When it comes to dividing up household items and marital property during divorce, there are several ways to handle things. Some couples want to get through it quickly, and for others, it can be time-consuming and even contentious. Factors such as being married for a long time, having valuable shared property, or having a home office can make things more difficult. There are certain legal guidelines that apply in these situations, and understanding them can be quite useful.

Private versus Protected Property

Private belongings, such as collectables, jewelry, family heirlooms, clothing, work tools, personal gifts, and office furniture are less likely to be part of the property division. These fall into the category of protected property and belong to one spouse. For items that are protected, permission from the other spouse may be needed; this includes artwork, small and major appliances, electronics, and furniture. Even if one spouse purchased the movable items, the other may have to give their consent as these are usually considered community property.

Dividing Up Movable Property

If a separated couple can agree to divide up their household belongings in an organized fashion, it can help smooth things along. Going room by room and creating an itemized list is one way to start. If both parties wish to keep the same item, this should be noted as the list is being compiled. When the list is complete, it may be possible to negotiate on certain belongings. If both spouses want the same thing and cannot agree, further discussions may be warranted. Being open to compromise can avoid arguments and determine the value of certain items; in these cases, an appraiser may be necessary. If children are involved, it is important to consider their belongings. These items can stay with the spouse that has custody. It should be noted that the other spouse cannot be charged the value for these items.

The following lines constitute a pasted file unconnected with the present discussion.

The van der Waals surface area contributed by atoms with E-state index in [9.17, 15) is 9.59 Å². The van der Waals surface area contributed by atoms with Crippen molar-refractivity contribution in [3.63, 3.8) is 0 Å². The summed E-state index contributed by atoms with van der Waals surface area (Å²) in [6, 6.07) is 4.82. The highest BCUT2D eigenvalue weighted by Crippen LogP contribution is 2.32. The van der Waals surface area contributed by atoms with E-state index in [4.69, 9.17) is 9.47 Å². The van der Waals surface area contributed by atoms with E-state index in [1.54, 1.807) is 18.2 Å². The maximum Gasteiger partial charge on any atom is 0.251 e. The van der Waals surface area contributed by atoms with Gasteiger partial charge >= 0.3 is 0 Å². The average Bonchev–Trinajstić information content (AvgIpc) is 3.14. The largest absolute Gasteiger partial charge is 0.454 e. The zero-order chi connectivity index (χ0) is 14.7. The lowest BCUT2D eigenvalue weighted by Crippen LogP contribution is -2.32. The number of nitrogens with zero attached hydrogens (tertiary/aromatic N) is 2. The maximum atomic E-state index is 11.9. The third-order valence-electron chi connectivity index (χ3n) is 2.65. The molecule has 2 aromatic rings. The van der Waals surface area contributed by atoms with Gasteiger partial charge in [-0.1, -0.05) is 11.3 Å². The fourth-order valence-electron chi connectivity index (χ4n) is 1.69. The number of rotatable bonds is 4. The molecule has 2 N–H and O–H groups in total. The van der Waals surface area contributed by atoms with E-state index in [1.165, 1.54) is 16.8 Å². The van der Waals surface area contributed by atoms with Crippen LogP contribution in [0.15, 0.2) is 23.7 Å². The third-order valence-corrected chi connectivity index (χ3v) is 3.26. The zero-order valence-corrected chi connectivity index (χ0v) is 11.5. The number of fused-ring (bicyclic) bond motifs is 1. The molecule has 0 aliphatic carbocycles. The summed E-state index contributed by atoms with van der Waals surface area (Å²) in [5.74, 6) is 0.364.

When Problems Arise

Some spouses attempt to remove and sell protected property without obtaining permission from the other one, but it is possible to stop this from happening. One way to do this is to obtain a seizure before judgment, and a qualified divorce lawyer can help with this.

When the spouses are not on speaking terms, and one needs to retrieve their personal items from the residence, it may be advisable to arrange beforehand for the house to be empty or to have another person present when the spouse comes to get their belongings. If it is a very difficult relationship, a law enforcement officer may need to be present. Spouses can also ask judges to make emergency decisions, which can provide access to the home at a set date and time.

South Jersey Divorce Lawyers at the Burnham Law Group, LLC Help Clients with Property Division Issues

If you need legal help with dividing property during a divorce, a knowledgeable South Jersey divorce lawyer at the Burnham Law Group, LLC can help. Fill out an online form for a free consultation today. With offices in Marlton and Somers Point, New Jersey, we serve clients throughout South Jersey, including Camden County, Burlington County, and Atlantic County.